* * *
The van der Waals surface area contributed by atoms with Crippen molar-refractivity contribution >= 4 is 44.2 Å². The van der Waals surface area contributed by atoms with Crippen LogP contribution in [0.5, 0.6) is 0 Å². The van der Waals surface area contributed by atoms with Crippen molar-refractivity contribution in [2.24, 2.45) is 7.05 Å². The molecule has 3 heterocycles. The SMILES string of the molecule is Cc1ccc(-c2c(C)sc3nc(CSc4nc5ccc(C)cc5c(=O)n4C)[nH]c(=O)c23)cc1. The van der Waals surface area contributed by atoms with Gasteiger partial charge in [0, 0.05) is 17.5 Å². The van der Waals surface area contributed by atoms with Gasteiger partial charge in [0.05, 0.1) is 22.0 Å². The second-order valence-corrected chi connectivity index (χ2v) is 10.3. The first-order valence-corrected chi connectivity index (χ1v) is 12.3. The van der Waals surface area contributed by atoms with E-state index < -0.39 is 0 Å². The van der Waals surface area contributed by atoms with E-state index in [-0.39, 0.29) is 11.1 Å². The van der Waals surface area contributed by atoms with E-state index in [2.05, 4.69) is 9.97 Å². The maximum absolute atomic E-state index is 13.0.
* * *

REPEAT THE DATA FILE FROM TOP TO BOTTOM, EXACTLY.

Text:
The van der Waals surface area contributed by atoms with Crippen molar-refractivity contribution >= 4 is 44.2 Å². The van der Waals surface area contributed by atoms with Crippen LogP contribution in [0.5, 0.6) is 0 Å². The van der Waals surface area contributed by atoms with Crippen molar-refractivity contribution in [2.24, 2.45) is 7.05 Å². The molecule has 3 heterocycles. The SMILES string of the molecule is Cc1ccc(-c2c(C)sc3nc(CSc4nc5ccc(C)cc5c(=O)n4C)[nH]c(=O)c23)cc1. The van der Waals surface area contributed by atoms with Gasteiger partial charge in [0, 0.05) is 17.5 Å². The van der Waals surface area contributed by atoms with Gasteiger partial charge in [0.05, 0.1) is 22.0 Å². The second-order valence-corrected chi connectivity index (χ2v) is 10.3. The first-order valence-corrected chi connectivity index (χ1v) is 12.3. The van der Waals surface area contributed by atoms with E-state index < -0.39 is 0 Å². The van der Waals surface area contributed by atoms with E-state index in [-0.39, 0.29) is 11.1 Å². The van der Waals surface area contributed by atoms with E-state index in [2.05, 4.69) is 9.97 Å². The maximum absolute atomic E-state index is 13.0.